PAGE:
I think by now most people have heard about Dave Ramsey’s ‘debt snowball’ pay-off method. If you haven’t, I’ll sum it up quick: you pay minimum payments on all your debts, as you likely already do, but then you take any excess money you have and put it towards your smallest debt. Once that debt is paid off, you do the same with your next smallest, and so on until you pay off your debts completely. Sounds satisfying, right? But does it make the biggest impact in debt?
The answer: sometimes. But most of the time, the ‘debt avalanche’ method saves you more money. And if you need to save all the money you can, and can trust yourself to stay motivated, this method might be better for you.
If you haven’t heard of the ‘debt avalanche’ method, it’s basically the same as the snowball, but you tackle the highest interest rates first. Not as satisfying, as you can’t see the results quite as quickly, but you tend to pay less interest over a very similar amount of time.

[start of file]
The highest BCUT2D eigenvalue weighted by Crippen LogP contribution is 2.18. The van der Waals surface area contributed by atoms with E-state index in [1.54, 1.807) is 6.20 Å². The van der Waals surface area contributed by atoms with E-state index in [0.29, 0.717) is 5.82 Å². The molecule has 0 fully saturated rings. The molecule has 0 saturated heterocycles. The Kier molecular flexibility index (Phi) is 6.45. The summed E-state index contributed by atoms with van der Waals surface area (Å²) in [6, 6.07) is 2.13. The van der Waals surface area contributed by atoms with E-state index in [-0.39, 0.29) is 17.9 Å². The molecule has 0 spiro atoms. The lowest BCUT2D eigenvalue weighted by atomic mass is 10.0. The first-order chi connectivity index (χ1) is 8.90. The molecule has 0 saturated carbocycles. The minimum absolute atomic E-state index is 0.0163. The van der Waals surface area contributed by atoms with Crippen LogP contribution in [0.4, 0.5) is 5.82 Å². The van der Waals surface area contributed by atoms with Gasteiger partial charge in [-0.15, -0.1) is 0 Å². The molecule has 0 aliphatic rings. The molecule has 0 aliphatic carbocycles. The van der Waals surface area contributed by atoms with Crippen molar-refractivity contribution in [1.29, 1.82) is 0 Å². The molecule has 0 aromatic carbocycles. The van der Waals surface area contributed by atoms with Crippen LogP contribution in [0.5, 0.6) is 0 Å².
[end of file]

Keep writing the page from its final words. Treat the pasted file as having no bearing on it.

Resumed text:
If you’re like me, that knowledge alone is enough to sell you on the avalanche method. But, here’s the part you need to ask yourself, and don’t lie to yourself:
Can I stick to my pay-off goals over several months, possibly even years, if I’m not seeing results?
Dave Ramsey is right, motivation is a major key to paying off debt. It’s hard to stay focused on something if you aren’t seeing results, and I know I have trouble with this sometimes. Just like with weight loss goals, most people prefer fad diets, losing weight quickly and effortlessly. That’s NOT the best way to lose weight, but most people have trouble sticking to the harder ways. So if you need to use the snowball method just to stay motivated, that might be worth paying more in the long run.
If you’re undecided, and need a calculator to break down the differences in these two methods for your specific situation, here’s a handy tool I found:
I hope this helps you as much as it helps me! Feel free to comment on here with tips for others to stay motivated, or share your own plan or experience with either method (or another method you used).